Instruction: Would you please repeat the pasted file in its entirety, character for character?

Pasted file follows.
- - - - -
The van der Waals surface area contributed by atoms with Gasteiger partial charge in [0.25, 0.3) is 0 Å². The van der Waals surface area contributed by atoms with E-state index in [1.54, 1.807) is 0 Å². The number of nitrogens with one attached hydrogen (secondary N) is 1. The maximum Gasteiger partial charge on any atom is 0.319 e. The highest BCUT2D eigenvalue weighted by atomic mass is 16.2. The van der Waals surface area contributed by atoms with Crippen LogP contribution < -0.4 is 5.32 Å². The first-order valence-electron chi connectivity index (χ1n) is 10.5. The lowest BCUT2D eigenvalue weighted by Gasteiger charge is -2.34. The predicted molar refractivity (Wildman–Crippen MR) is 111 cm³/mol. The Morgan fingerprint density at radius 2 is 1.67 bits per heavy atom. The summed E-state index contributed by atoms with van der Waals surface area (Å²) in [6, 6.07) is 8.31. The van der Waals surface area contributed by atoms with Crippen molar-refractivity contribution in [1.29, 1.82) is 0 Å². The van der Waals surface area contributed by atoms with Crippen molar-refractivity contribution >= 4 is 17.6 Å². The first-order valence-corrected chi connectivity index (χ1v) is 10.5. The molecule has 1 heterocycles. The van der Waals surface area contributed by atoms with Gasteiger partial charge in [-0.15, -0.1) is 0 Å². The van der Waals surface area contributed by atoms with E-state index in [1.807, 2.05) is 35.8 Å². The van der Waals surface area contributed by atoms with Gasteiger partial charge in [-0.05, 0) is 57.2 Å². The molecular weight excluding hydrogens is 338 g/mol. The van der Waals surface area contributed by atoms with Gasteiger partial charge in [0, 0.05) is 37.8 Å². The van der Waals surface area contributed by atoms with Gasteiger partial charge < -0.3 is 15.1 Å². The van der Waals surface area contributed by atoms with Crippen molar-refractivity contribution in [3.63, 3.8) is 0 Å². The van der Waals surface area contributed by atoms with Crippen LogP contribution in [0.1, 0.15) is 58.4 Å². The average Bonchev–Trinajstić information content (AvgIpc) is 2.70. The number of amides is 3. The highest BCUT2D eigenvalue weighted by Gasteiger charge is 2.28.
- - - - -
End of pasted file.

The van der Waals surface area contributed by atoms with Gasteiger partial charge in [0.25, 0.3) is 0 Å². The van der Waals surface area contributed by atoms with E-state index in [1.54, 1.807) is 0 Å². The number of nitrogens with one attached hydrogen (secondary N) is 1. The maximum Gasteiger partial charge on any atom is 0.319 e. The highest BCUT2D eigenvalue weighted by atomic mass is 16.2. The van der Waals surface area contributed by atoms with Crippen LogP contribution < -0.4 is 5.32 Å². The first-order valence-electron chi connectivity index (χ1n) is 10.5. The lowest BCUT2D eigenvalue weighted by Gasteiger charge is -2.34. The predicted molar refractivity (Wildman–Crippen MR) is 111 cm³/mol. The Morgan fingerprint density at radius 2 is 1.67 bits per heavy atom. The summed E-state index contributed by atoms with van der Waals surface area (Å²) in [6, 6.07) is 8.31. The van der Waals surface area contributed by atoms with Crippen molar-refractivity contribution in [1.29, 1.82) is 0 Å². The van der Waals surface area contributed by atoms with Crippen molar-refractivity contribution >= 4 is 17.6 Å². The first-order valence-corrected chi connectivity index (χ1v) is 10.5. The molecule has 1 heterocycles. The van der Waals surface area contributed by atoms with Gasteiger partial charge in [-0.15, -0.1) is 0 Å². The van der Waals surface area contributed by atoms with E-state index in [1.807, 2.05) is 35.8 Å². The van der Waals surface area contributed by atoms with Gasteiger partial charge in [-0.05, 0) is 57.2 Å². The molecular weight excluding hydrogens is 338 g/mol. The van der Waals surface area contributed by atoms with Gasteiger partial charge in [0, 0.05) is 37.8 Å². The van der Waals surface area contributed by atoms with Gasteiger partial charge < -0.3 is 15.1 Å². The van der Waals surface area contributed by atoms with Crippen molar-refractivity contribution in [3.63, 3.8) is 0 Å². The van der Waals surface area contributed by atoms with Crippen LogP contribution in [0.1, 0.15) is 58.4 Å². The average Bonchev–Trinajstić information content (AvgIpc) is 2.70. The number of amides is 3. The highest BCUT2D eigenvalue weighted by Gasteiger charge is 2.28.